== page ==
Opinion by Fatma Zeybek
When I saw the heavy police presence at İstanbul’s prestigious Boğaziçi University, where I had the opportunity to earn my bachelor’s degree 15 years ago, with snipers positioned on rooftops and students dragged unceremoniously away by the police, sad memories were rekindled in my mind of the brutal takeover of my workplace by the Turkish government in March 2016.
The Zaman newspaper, where I was hired immediately after graduation and enjoyed working for more than 10 years, witnessed the same course of tragic events that are now taking place at Boğaziçi, where the students have been courageously fighting for weeks to protect the university’s autonomy and their freedoms against the arbitrary appointment of a pro-government rector with a poor academic record.
On the tragic night of March 4, 2016 dozens of police marched onto the Zaman premises in İstanbul to seize the daily’s headquarters, to formally place it under government control, pushing aside anyone who stood in their way. The bolt cutters used to open the the building’s steel gate that night were used for the same purpose at Boğaziçi University, with handcuffs attached to the gates to block protesting students from entering the campus. The bolt cutters and handcuffs were symbols of political repression and the tools of an authoritarian government used to silence dissenting views and opposition. In one case it was media freedom that was stolen, with academic freedom at stake in the other.
When Zaman and other dissenting media outlets were closed down one after the other and dozens of colleagues were sent to jail just because of their views critical of President Recep Tayyip Erdoğan and the authoritarian policies of his Justice and Development Party (AKP) government, it was crystal clear at the time that the effects of an alarming trend of authoritarianism in the country would not remain limited to the media but would infiltrate every segment of society and ultimately reach academia.
Yet, Erdoğan, who complains about his party’s failure to establish its hegemony over the realms of education and culture, faced unusual defiance at Boğaziçi, one of the few remaining bastions of democratic thought with a critical stance against the democratic backsliding in Turkey at the hands of the AKP government.
In addition to an international reputation for quality education, Boğaziçi University has a unique liberal atmosphere that provides its students with opportunity in a spirit of free inquiry and expression. The moment I stepped onto this university campus as a headscarved young woman years ago, it did not take me long to feel that atmosphere when secular-looking students kindly offered me help with completing my registration at a time when I, as the daughter of a middle-income family from a small Anatolian town, was overwhelmed by fears of rejection due to my Islamic attire. My fears were quickly replaced by feelings of relief and belonging in the inclusive atmosphere of this university as I got acquainted with its students and academic staff.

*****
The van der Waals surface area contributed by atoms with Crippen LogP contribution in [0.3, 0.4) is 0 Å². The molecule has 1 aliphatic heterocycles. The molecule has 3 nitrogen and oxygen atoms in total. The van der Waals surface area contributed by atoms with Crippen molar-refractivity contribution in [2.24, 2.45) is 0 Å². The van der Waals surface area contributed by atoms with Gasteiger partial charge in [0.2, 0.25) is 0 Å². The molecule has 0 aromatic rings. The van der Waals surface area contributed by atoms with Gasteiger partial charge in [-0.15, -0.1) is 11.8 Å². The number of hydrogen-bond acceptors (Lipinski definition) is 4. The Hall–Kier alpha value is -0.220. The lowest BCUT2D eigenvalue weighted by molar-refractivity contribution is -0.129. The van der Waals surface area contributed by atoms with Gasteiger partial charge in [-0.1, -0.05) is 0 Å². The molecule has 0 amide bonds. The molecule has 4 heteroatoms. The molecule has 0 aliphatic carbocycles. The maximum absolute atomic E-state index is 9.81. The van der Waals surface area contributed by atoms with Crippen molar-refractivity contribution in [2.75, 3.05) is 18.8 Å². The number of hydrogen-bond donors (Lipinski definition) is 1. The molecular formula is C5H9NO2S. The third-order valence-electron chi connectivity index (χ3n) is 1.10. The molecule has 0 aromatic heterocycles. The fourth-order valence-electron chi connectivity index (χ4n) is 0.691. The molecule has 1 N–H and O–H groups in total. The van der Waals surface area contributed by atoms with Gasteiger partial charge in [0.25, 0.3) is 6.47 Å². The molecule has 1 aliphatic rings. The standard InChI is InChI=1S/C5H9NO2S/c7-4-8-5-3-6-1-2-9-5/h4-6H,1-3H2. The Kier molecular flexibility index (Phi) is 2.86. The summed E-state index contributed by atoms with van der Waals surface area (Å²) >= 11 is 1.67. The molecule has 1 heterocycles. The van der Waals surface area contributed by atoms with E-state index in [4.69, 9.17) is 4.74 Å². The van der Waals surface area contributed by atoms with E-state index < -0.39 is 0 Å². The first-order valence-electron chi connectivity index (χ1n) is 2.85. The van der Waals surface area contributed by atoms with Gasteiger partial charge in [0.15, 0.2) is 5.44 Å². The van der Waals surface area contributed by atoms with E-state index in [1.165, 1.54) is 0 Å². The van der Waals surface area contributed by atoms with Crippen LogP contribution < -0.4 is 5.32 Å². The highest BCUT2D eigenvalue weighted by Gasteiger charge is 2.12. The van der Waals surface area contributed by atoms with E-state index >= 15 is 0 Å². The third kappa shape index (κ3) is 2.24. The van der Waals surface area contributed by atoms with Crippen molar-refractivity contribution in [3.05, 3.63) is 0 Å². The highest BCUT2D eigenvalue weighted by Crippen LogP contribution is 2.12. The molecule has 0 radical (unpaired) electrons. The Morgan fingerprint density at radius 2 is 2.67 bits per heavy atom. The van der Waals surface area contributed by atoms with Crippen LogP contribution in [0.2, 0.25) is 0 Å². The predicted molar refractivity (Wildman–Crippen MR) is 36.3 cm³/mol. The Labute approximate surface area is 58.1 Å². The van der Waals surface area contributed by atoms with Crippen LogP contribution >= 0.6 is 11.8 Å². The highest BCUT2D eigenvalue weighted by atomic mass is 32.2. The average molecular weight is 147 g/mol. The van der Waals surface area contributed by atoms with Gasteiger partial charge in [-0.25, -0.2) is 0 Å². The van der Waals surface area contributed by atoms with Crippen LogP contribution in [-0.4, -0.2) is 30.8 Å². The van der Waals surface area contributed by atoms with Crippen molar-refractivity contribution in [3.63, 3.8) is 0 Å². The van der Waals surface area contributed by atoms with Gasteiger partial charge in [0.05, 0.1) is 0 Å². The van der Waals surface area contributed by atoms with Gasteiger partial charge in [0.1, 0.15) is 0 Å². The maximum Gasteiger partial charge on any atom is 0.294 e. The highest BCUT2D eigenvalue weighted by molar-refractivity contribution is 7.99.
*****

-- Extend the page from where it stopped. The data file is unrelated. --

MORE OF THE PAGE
Those were the days in 2001 when people with conservative backgrounds, especially headscarved women, were subjected to heavy pressure and discrimination as Turkey was recovering from the repercussions of a military intervention on Feb. 28, 1997 that forced a coalition government led by a now-defunct Islamic party to resign on the grounds that there was rising religious fundamentalism in the country. Conservatives were under tight state scrutiny.
However, a headscarf ban that was strictly enforced in public places and at other universities at the time was in effect at Boğaziçi in only a mild form, with many academic staff refusing to interfere in the students’ attire and with de facto headscarf freedom implemented in my final years there.
The existence of differing political beliefs and worldviews among students did not lead to the violent conflicts and clashes seen at other Turkish universities at the time, but it was possible to see students engaging in fierce political discussions in class or while sitting on the grass of the south campus or on benches overlooking the Bosporus. Everyone enjoyed the existence of free speech on the campus, and nobody had any problems or complaints about it.
When our entire class wanted to leave a lecture early to take part in a demonstration on the south campus in protest of the Iraq War in 2003, our professor accompanied us, too, and I remember seeing a diverse group of students and staff members chanting anti-war slogans together that day, just like the students and lecturers marching hand-in-hand today to protect Boğaziçi’s legacy of freedoms and democratic culture.
Today I feel unbearable sadness when I see my beautiful university subjected to acts of government repression and brutality, just like I felt when my workplace was unlawfully seized by the government. But at the same time I feel pride and gratification about the resistance and determination of the students not to hand over a rare safe haven for personal liberties to an authoritarian regime that would perhaps not manage to eliminate the traditional democratic atmosphere of the university but would in some way undermine it.